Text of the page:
[NOTEBOOK]From Guus Hiddink, some lessons

Home > Opinion > Editorials

print dictionary print

[NOTEBOOK]From Guus Hiddink, some lessons

Some Koreans are suggesting that Guus Hiddink's name ought to be changed to Hee Dong-gyu, which means "blissful Eastern star." Hopes have begun to soar that Mr. Hiddink, the Korean national team's soccer coach, will become a Korean citizen. Few doubt that this blue-eyed foreigner has become this month's most popular and loved person on the peninsula.

Mr. Hiddink's name is at the top of the list of names searched for on various Internet sites. In the last 30 days, there have been more than 1,000 newspaper articles about him. Guus Hiddink dolls and T-shirts are being snapped up quickly in stores across the country, and companies are publishing research papers and holding seminars that focus on his leadership.

The Dutch coach, who has delivered the first World Cup victory in South Korean soccer history, deserves the praise showered on him. Nobody has said the victory over Poland was pure luck. It was skill that brought Korea victory, and the aftermath was full of surprises. The Korean team's improved skills have now been shown to the world, and the team has become the pride of Asia. Moreover, the victory has contributed to uniting the Korean people. There is nothing in the past that has brought more joy than this triumph.

How things have changed in only a few months. Earlier this year, at the Gold Cup matches, there were cries to fire this foreign coach after Korea finished the tournament with one win, one draw and three losses.

Last year, after Mr. Hiddink was appointed coach of the Korean national team, he experienced one ordeal after another. When Korea lost to France, and the Czech Republic by 5-0 scores, Mr. Hiddink was given the nickname Oh Dae-yeong, or "Mr. 5-to-0." He was criticized for taking a long vacation. Some said that Mr. Hiddink couldn't coach the players since they couldn't understand each other. Some said that the coach should be changed, and the sooner the better.

Much of the criticism of Mr. Hiddink faded away last month when the Korean team beat Scotland, 2-0. The corporate officials who have studied Mr. Hiddink's leadership said that victory was the result of a long-term plan.

Mr. Hiddink has applied the principle of competition to Korean soccer and stressed the importance of physical strength.

He has cultivated unknown players like Park Ji-sung, Lee Eul-young and Kim Nam-il, and promoted fierce competition among his squad.

But to accomplish all of this took time. It seems as though the Dutch coach has mapped out a 500-day plan since his appointment in preparation for the World Cup. And even though he was harshly criticized, he kept on with his program. The reason that in the last 500 days the Korean team has recorded 13 wins, 9 draws and 10 losses is because the Korean squad has consistently competed against strong teams.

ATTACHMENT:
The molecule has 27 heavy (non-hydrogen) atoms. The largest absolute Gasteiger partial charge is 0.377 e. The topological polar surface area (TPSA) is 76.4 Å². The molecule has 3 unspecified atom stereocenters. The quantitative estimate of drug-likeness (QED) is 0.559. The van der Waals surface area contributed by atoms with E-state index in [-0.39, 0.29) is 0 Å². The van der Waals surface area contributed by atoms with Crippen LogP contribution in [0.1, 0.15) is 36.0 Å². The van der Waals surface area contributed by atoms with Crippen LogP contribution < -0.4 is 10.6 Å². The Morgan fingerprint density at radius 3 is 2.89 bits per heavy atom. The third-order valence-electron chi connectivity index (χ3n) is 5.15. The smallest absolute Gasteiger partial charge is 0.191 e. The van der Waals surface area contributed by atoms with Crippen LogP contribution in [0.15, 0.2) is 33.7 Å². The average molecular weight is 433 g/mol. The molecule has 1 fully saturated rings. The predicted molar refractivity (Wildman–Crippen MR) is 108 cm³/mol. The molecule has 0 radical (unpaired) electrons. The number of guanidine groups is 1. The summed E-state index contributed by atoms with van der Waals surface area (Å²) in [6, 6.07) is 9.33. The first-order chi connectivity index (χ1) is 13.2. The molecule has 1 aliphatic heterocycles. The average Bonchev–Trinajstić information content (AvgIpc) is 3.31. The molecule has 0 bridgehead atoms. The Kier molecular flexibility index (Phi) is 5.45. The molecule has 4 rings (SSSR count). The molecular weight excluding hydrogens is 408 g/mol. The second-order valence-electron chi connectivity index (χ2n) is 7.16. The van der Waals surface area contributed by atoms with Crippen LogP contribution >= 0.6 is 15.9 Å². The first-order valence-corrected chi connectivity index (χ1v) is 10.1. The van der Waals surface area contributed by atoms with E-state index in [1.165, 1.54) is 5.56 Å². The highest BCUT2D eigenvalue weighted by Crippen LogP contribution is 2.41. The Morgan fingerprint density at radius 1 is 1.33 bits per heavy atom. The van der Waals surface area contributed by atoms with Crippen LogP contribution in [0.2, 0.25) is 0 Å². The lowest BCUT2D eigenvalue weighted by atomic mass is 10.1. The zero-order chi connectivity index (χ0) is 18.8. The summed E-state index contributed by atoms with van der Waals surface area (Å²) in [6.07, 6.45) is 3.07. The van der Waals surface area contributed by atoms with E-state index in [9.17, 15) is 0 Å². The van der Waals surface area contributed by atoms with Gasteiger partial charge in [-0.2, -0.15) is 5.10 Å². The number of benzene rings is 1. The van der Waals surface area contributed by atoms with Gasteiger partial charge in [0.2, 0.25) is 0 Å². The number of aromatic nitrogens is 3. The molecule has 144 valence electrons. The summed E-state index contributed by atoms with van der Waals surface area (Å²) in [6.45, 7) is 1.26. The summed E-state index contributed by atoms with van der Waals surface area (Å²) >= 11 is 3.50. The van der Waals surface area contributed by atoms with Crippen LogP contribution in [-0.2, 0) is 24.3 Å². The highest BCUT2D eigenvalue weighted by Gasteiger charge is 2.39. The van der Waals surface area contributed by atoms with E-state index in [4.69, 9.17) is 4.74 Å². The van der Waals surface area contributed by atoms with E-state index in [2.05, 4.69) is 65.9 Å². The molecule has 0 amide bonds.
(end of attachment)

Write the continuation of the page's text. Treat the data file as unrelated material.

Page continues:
If the coach had focused only on short-term success and wins over weaker teams, he would have left the Korean people with a false sense of accomplishment.

In the 1994 World Cup in the United States, Saudi Arabia reached the round of 16. But since the World Cup in France in 1998, Saudi Arabia's national team has changed coaches 12 times. The result of that shake-up was an 8-0 loss to Germany last week.

As long as people continue recruiting new help whenever a problem occurs, those people will not become first-class in anything. But how about the situation in our country?

Since the Kim Dae-jung administration took office, there have been seven education ministers. The Ministry of Construction and Transportation last year changed ministers five times. The average time for a minister in this administration to stay in charge is 11 months. Under President Chun Doo Hwan in the 1980s, the average life span of ministers before resigning was 18 months, and under the Roh Tae-woo administration the figure was 14 months.

During the Kim Young-sam administration the average tenure was 12 months.

It took 500 days to revive the Korean soccer team, and therefore whoever the next coach may be, people should wait at least 500 days before criticizing. Coach Hiddink has shown us that consistency is required for a first-class product.


-----------------------------------------------------------------------

The writer is business news editor of the JoongAng Ilbo.

by Min Byong-kwan

More in Editorials

Going against the Constitution

Don’t bend the rules

Praising themselves to the sky

Stealing the show

Shame on the FSS

Log in to Twitter or Facebook account to connect
with the Korea JoongAng Daily
help-image Social comment?
lock icon

To write comments, please log in to one of the accounts.

Standards Board Policy (0/250자)

What’s Popular Now